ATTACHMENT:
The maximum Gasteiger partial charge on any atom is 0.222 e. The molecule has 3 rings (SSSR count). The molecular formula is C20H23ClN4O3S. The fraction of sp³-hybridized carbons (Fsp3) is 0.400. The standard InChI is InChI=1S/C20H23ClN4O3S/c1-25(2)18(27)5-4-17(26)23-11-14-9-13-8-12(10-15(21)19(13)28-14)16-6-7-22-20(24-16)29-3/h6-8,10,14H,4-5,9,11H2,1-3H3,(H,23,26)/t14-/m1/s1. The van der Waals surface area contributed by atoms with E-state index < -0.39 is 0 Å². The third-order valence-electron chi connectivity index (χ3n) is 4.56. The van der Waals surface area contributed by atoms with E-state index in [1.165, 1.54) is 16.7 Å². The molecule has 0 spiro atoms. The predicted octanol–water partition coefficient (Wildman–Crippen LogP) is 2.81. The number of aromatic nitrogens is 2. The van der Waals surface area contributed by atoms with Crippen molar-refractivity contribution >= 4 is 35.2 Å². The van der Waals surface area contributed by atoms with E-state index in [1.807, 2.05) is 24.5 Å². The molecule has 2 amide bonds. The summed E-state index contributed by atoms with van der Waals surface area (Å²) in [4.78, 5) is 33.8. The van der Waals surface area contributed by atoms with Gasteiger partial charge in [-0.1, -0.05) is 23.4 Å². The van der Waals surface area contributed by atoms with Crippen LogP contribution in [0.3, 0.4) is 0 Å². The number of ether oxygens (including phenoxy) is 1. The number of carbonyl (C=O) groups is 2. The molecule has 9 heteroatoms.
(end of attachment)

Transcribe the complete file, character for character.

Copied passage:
The maximum Gasteiger partial charge on any atom is 0.222 e. The molecule has 3 rings (SSSR count). The molecular formula is C20H23ClN4O3S. The fraction of sp³-hybridized carbons (Fsp3) is 0.400. The standard InChI is InChI=1S/C20H23ClN4O3S/c1-25(2)18(27)5-4-17(26)23-11-14-9-13-8-12(10-15(21)19(13)28-14)16-6-7-22-20(24-16)29-3/h6-8,10,14H,4-5,9,11H2,1-3H3,(H,23,26)/t14-/m1/s1. The van der Waals surface area contributed by atoms with E-state index < -0.39 is 0 Å². The third-order valence-electron chi connectivity index (χ3n) is 4.56. The van der Waals surface area contributed by atoms with E-state index in [1.165, 1.54) is 16.7 Å². The molecule has 0 spiro atoms. The predicted octanol–water partition coefficient (Wildman–Crippen LogP) is 2.81. The number of aromatic nitrogens is 2. The van der Waals surface area contributed by atoms with Crippen molar-refractivity contribution >= 4 is 35.2 Å². The van der Waals surface area contributed by atoms with E-state index in [1.807, 2.05) is 24.5 Å². The molecule has 2 amide bonds. The summed E-state index contributed by atoms with van der Waals surface area (Å²) in [4.78, 5) is 33.8. The van der Waals surface area contributed by atoms with Gasteiger partial charge in [-0.1, -0.05) is 23.4 Å². The van der Waals surface area contributed by atoms with Crippen LogP contribution in [0.3, 0.4) is 0 Å². The number of ether oxygens (including phenoxy) is 1. The number of carbonyl (C=O) groups is 2. The molecule has 9 heteroatoms.